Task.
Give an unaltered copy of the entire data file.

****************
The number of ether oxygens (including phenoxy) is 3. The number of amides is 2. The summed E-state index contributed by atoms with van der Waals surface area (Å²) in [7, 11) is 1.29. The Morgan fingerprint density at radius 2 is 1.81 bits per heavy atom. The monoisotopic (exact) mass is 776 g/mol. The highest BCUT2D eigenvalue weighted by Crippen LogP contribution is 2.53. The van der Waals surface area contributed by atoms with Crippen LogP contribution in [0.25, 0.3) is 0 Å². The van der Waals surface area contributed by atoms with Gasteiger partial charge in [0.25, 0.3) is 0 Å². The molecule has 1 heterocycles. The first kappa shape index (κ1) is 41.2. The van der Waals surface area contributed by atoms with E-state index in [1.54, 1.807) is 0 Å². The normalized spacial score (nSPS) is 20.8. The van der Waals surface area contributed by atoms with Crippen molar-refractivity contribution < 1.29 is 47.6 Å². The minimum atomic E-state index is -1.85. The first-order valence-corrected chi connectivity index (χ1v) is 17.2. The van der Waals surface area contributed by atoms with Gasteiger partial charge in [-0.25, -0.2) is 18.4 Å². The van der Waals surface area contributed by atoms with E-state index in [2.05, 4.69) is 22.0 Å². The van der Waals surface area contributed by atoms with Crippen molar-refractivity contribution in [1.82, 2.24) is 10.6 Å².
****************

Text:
The number of ether oxygens (including phenoxy) is 3. The number of amides is 2. The summed E-state index contributed by atoms with van der Waals surface area (Å²) in [7, 11) is 1.29. The Morgan fingerprint density at radius 2 is 1.81 bits per heavy atom. The monoisotopic (exact) mass is 776 g/mol. The highest BCUT2D eigenvalue weighted by Crippen LogP contribution is 2.53. The van der Waals surface area contributed by atoms with Crippen LogP contribution in [0.25, 0.3) is 0 Å². The van der Waals surface area contributed by atoms with Gasteiger partial charge in [0.25, 0.3) is 0 Å². The molecule has 1 heterocycles. The first kappa shape index (κ1) is 41.2. The van der Waals surface area contributed by atoms with E-state index in [1.54, 1.807) is 0 Å². The normalized spacial score (nSPS) is 20.8. The van der Waals surface area contributed by atoms with Crippen molar-refractivity contribution < 1.29 is 47.6 Å². The minimum atomic E-state index is -1.85. The first-order valence-corrected chi connectivity index (χ1v) is 17.2. The van der Waals surface area contributed by atoms with Gasteiger partial charge in [-0.25, -0.2) is 18.4 Å². The van der Waals surface area contributed by atoms with E-state index in [2.05, 4.69) is 22.0 Å². The van der Waals surface area contributed by atoms with Crippen molar-refractivity contribution in [1.82, 2.24) is 10.6 Å².